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On May 21, 1927, Lucky Lindbergh, age 25, landed at Le Bourget Airport in Paris after flying over the Atlantic. On May 22, 1994, Lucky Vittert, age 11, landed at Le Bourget Airport in Paris after flying over the Atlantic.

They both started out in St. Louis, Lindbergh in his single-engine plane, "The Spirit of St. Louis," Lucky in his Cessna two-engine plane, "The Spirit of Dreams," but there's where the similarities end. Lindbergh flew to New York, then straight over the Atlantic to Paris. Lucky, during all the takeoffs, landings and navigating, took a more circuitous route, although not an easy one.

Lucky, his longtime instructor, Stan Mick, plus a safety pilot, flew from New York to Quebec City, then up the St. Lawrence Seaway and Newfoundland, then four hours over the Atlantic Ocean to Greenland, Iceland, Edinburgh, Scotland, and finally, Paris. Flying time from St. Louis was 32 hours, at 180 mph.

I am proud to say I'm the official chronicler of Lucky's trip, so his dad kept me posted on the progress of his flight after he talked with Lucky and the various control towers closely tracking Lucky's little plane along the way. Several times his father Mark could hear Lucky's voice crackle over the radio, "This is Cessna Alpha Romeo," when Mark called the control tower and the man answering the phone put it down to verify Lucky's position.

Lucky called me after he landed at Le Bourget. I asked him what was the toughest part of the flight. He said it was in Greenland when he flew 40 miles over the fjords at 1,000 feet, with glaciers and 3,000-foot mountains on either side. At the end of the fjord was another glacier rising in back of the airport. There was a sharp tailwind and no room to turn around. "If you screwed up, you crashed," he said, very matter of factly.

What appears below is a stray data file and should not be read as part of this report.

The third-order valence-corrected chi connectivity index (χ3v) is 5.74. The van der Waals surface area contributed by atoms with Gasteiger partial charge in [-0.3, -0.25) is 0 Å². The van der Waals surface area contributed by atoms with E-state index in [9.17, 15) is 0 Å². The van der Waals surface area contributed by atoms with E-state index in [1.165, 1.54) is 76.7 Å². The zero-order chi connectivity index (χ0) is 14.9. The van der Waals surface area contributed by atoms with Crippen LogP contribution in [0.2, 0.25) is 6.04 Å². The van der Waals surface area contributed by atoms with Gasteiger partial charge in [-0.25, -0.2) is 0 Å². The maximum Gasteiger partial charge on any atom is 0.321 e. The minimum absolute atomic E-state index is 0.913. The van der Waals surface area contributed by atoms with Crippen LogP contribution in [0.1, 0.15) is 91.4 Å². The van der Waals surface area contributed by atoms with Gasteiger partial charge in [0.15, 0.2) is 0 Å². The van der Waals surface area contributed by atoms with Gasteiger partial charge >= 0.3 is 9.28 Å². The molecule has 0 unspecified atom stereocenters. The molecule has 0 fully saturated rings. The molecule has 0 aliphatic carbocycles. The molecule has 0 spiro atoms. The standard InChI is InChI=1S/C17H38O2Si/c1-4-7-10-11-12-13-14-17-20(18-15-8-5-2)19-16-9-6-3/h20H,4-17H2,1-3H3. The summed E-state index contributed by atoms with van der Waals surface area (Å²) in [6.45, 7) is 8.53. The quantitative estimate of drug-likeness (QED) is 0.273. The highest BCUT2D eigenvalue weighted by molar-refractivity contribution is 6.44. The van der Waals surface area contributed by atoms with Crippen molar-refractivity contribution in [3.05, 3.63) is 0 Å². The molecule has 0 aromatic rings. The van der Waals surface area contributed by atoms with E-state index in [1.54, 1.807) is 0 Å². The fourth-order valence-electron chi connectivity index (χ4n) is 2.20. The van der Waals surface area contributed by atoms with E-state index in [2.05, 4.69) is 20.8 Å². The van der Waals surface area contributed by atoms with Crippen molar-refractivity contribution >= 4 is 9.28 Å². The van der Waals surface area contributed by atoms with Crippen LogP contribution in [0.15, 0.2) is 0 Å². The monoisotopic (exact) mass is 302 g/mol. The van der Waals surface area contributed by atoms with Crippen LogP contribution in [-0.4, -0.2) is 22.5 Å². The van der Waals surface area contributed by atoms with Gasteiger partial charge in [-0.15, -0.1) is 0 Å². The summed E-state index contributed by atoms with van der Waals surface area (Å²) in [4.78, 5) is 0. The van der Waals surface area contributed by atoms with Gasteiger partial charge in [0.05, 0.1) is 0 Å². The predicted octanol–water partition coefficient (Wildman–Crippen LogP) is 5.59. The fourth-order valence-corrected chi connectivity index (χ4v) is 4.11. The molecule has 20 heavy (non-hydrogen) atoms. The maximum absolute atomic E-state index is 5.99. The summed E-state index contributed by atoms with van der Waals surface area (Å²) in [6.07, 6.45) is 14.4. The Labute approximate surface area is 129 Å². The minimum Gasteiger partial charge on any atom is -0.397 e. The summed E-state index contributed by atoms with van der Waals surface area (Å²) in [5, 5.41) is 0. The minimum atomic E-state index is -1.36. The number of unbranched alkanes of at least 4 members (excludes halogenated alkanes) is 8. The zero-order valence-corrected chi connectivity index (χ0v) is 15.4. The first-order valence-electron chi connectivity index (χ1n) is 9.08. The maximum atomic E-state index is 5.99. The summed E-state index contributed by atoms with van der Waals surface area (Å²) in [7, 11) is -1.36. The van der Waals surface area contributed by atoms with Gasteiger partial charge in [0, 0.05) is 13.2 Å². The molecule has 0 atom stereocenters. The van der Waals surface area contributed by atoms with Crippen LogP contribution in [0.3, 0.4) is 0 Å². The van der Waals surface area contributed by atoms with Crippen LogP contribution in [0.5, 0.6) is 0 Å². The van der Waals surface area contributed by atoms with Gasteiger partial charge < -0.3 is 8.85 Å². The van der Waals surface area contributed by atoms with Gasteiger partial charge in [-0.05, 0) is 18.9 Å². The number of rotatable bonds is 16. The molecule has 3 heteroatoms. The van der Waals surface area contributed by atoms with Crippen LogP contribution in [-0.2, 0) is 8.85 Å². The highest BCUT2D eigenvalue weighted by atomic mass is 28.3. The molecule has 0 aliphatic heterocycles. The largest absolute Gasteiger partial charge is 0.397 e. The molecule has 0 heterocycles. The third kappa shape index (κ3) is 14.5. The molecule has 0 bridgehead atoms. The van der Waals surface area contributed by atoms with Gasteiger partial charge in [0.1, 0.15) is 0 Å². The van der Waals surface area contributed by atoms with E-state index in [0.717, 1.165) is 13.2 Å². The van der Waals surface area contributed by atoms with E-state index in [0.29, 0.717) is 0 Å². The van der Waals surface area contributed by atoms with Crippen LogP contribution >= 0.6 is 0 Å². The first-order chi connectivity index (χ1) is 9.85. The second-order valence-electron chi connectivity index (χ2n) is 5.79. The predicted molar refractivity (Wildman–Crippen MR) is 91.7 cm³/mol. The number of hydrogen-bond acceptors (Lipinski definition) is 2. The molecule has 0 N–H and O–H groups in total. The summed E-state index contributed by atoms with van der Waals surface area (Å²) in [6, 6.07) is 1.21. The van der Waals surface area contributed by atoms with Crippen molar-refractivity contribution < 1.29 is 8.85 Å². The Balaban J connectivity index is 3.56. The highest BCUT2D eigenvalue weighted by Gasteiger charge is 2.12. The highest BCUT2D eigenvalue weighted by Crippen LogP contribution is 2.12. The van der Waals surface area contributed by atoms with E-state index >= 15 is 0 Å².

Lucky said landings were the most difficult maneuver he had to perform, and he did most of them himself (except when the winds were too rough and when he got airsick a couple of times). "You just have to do so much in so little time," Lucky said about landing. "You have to put three wheels down going 100 miles per hour from 7,000 feet to less than 150 feet."

Why did he do it? His dad said he fought homesickness, airsickness and doubts about whether he could make it. (It's hard to remember he is an 11-year-old boy.) But Lucky told me why: "Because it's my dream. It was my dream."

I asked him if he had any other dreams now, and he answered like a seasoned performer: "Not ones that I'd like to discuss."

Lucky appeared on ABC-TV's "Good Morning America" two days after he touched down in Paris. I'd listened to Mark's recounting of Lucky's progress, and I knew how hard the trip had been for him. But when he got to Iceland, "There was no turning back. I'd made it. Europe was only a couple of stops away and I was going to get there." And he did. But as his dad said, "This wasn't an aviation feat. It's really an effort by a little boy. It's a test of will."

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